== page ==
Being a mother is one of the most rewarding jobs a woman could have. Yes, of course, each stage of development comes with its own challenges, but as I have helped my child learn some important things in life, so have I learned along the way.
For the past 15 years, I have been the main person to do my daughter’s hair except for occasional trips to the salon. Yes, of course, she is old enough and has done a great job of styling her hair in the simple ponytail when she wants an up-do. But certain styles where she likes it wavy or crinkled, more effort and skill is required and has to be done the night before.
One day after a long day of work, she asked me to prepare her hair for the next day. It was late, I was exhausted, and just didn’t have the time nor energy to comb her hair. I suggested she give it a try… needless to say, that did not happen. I realized quickly how much time I invested in not showing her how to be independent, at least in this area, but maybe in other areas, as well.
Over several months, I promised myself I would have to give a hard “No” to let her try it on her own. The few times she attempted to try, she didn’t make it far and I’d give in. But one evening, after another long day of work, I was determined to get some rest and gave a real firm “No” and encouraged her to try it again for herself. She was not happy but I was determined. This had to work, I couldn’t and wouldn’t be the mother doing my daughter’s hair once she’s in college!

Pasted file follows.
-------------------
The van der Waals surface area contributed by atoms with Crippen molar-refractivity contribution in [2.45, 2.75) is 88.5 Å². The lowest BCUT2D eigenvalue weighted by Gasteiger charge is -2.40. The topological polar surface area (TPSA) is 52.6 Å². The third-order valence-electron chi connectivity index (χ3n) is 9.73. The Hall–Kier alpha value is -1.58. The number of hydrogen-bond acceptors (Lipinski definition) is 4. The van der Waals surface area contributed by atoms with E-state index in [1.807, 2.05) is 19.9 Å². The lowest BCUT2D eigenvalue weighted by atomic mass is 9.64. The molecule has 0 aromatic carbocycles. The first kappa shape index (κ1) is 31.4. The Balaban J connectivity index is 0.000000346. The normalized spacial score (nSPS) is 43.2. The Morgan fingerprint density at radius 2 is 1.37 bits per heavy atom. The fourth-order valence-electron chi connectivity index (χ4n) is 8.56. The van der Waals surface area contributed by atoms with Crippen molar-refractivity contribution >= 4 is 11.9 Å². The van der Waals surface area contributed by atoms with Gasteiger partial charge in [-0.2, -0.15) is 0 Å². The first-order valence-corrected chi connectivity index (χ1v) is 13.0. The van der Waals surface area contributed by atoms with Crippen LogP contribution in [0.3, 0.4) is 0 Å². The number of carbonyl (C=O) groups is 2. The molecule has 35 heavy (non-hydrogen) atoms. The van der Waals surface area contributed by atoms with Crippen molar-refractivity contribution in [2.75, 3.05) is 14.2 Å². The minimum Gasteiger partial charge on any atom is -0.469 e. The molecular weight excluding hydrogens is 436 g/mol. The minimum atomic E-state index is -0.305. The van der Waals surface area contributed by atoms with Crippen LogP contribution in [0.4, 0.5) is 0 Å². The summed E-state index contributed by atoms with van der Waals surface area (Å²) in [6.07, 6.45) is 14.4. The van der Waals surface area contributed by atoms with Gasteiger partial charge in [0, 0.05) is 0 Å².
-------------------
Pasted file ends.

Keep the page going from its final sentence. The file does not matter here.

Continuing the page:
As much as my heart hurt to see her frustrated and struggling in the mirror for hours, she endured and by midnight, she finally finished several braids before the next morning. That was a proud moment, not only for her, but for myself, as well. I didn’t give in and she learned how to persevere, problem solve, and endure until she figured it out.
As a mother, I have had many moments realizing that if I do everything, she won’t learn how to do certain things for herself. If you are one of those mothers who does it all, take a moment to realize your child isn’t learning from you doing it all.
Allow the space and time for your child to grow, develop, and mature in some of the most basic things in life. From cooking, laundry, financial management, to setting the table, balancing life and school work, etc. Hopefully, you too can take a moment to find those invaluable teaching moments that allow your child to blossom, grow, develop, and mature.